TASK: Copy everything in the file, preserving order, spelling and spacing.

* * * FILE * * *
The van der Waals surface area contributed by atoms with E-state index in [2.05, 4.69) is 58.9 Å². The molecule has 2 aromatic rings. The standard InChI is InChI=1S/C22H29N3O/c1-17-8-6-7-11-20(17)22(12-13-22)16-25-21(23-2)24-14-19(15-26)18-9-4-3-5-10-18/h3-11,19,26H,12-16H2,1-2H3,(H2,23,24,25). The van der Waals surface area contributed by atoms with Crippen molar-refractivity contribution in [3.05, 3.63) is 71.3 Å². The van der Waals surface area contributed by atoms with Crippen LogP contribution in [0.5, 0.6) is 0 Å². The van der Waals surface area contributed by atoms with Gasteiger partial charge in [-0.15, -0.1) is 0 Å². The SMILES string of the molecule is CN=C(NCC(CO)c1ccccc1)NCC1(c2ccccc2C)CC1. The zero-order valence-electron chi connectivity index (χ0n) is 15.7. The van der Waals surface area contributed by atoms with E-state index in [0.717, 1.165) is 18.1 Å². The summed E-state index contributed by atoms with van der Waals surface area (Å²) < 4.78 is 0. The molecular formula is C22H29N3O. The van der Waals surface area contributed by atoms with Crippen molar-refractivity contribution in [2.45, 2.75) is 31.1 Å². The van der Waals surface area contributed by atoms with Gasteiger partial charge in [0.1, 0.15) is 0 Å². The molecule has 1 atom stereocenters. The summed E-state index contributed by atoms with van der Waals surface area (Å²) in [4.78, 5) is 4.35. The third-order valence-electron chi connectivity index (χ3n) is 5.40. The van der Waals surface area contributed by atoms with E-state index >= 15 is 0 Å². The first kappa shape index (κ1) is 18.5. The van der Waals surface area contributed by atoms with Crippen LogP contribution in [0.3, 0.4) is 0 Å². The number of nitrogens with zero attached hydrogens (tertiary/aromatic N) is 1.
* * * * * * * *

The van der Waals surface area contributed by atoms with E-state index in [2.05, 4.69) is 58.9 Å². The molecule has 2 aromatic rings. The standard InChI is InChI=1S/C22H29N3O/c1-17-8-6-7-11-20(17)22(12-13-22)16-25-21(23-2)24-14-19(15-26)18-9-4-3-5-10-18/h3-11,19,26H,12-16H2,1-2H3,(H2,23,24,25). The van der Waals surface area contributed by atoms with Crippen molar-refractivity contribution in [3.05, 3.63) is 71.3 Å². The van der Waals surface area contributed by atoms with Crippen LogP contribution in [0.5, 0.6) is 0 Å². The van der Waals surface area contributed by atoms with Gasteiger partial charge in [-0.15, -0.1) is 0 Å². The SMILES string of the molecule is CN=C(NCC(CO)c1ccccc1)NCC1(c2ccccc2C)CC1. The zero-order valence-electron chi connectivity index (χ0n) is 15.7. The van der Waals surface area contributed by atoms with E-state index in [0.717, 1.165) is 18.1 Å². The summed E-state index contributed by atoms with van der Waals surface area (Å²) < 4.78 is 0. The molecular formula is C22H29N3O. The van der Waals surface area contributed by atoms with Crippen molar-refractivity contribution in [2.45, 2.75) is 31.1 Å². The van der Waals surface area contributed by atoms with Gasteiger partial charge in [0.1, 0.15) is 0 Å². The molecule has 1 atom stereocenters. The summed E-state index contributed by atoms with van der Waals surface area (Å²) in [4.78, 5) is 4.35. The third-order valence-electron chi connectivity index (χ3n) is 5.40. The van der Waals surface area contributed by atoms with E-state index >= 15 is 0 Å². The first kappa shape index (κ1) is 18.5. The van der Waals surface area contributed by atoms with Crippen LogP contribution in [0.3, 0.4) is 0 Å². The number of nitrogens with zero attached hydrogens (tertiary/aromatic N) is 1.